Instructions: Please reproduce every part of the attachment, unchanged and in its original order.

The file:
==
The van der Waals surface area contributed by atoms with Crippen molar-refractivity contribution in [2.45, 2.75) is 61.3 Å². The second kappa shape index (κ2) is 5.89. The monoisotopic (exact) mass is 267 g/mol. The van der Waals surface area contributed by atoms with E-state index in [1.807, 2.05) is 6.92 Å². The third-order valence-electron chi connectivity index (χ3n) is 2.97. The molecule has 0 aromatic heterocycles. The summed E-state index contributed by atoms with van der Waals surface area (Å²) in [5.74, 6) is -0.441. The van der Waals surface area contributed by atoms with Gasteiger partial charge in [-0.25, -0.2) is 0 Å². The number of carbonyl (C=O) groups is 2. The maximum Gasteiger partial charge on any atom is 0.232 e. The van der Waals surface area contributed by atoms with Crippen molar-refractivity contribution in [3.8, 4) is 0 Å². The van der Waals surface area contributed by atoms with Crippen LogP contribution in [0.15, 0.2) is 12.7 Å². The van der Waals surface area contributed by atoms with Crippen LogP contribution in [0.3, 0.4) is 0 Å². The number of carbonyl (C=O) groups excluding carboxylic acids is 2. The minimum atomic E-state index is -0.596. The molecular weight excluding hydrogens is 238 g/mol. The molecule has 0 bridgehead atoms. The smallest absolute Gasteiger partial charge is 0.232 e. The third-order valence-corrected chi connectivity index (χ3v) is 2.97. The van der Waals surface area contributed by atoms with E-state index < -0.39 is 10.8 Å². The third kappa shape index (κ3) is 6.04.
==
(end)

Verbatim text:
The van der Waals surface area contributed by atoms with Crippen molar-refractivity contribution in [2.45, 2.75) is 61.3 Å². The second kappa shape index (κ2) is 5.89. The monoisotopic (exact) mass is 267 g/mol. The van der Waals surface area contributed by atoms with E-state index in [1.807, 2.05) is 6.92 Å². The third-order valence-electron chi connectivity index (χ3n) is 2.97. The molecule has 0 aromatic heterocycles. The summed E-state index contributed by atoms with van der Waals surface area (Å²) in [5.74, 6) is -0.441. The van der Waals surface area contributed by atoms with Gasteiger partial charge in [-0.25, -0.2) is 0 Å². The number of carbonyl (C=O) groups is 2. The maximum Gasteiger partial charge on any atom is 0.232 e. The van der Waals surface area contributed by atoms with Crippen molar-refractivity contribution in [3.8, 4) is 0 Å². The van der Waals surface area contributed by atoms with Crippen LogP contribution in [0.15, 0.2) is 12.7 Å². The van der Waals surface area contributed by atoms with Crippen LogP contribution in [0.3, 0.4) is 0 Å². The number of carbonyl (C=O) groups excluding carboxylic acids is 2. The minimum atomic E-state index is -0.596. The molecular weight excluding hydrogens is 238 g/mol. The molecule has 0 bridgehead atoms. The smallest absolute Gasteiger partial charge is 0.232 e. The third-order valence-corrected chi connectivity index (χ3v) is 2.97. The van der Waals surface area contributed by atoms with E-state index < -0.39 is 10.8 Å². The third kappa shape index (κ3) is 6.04.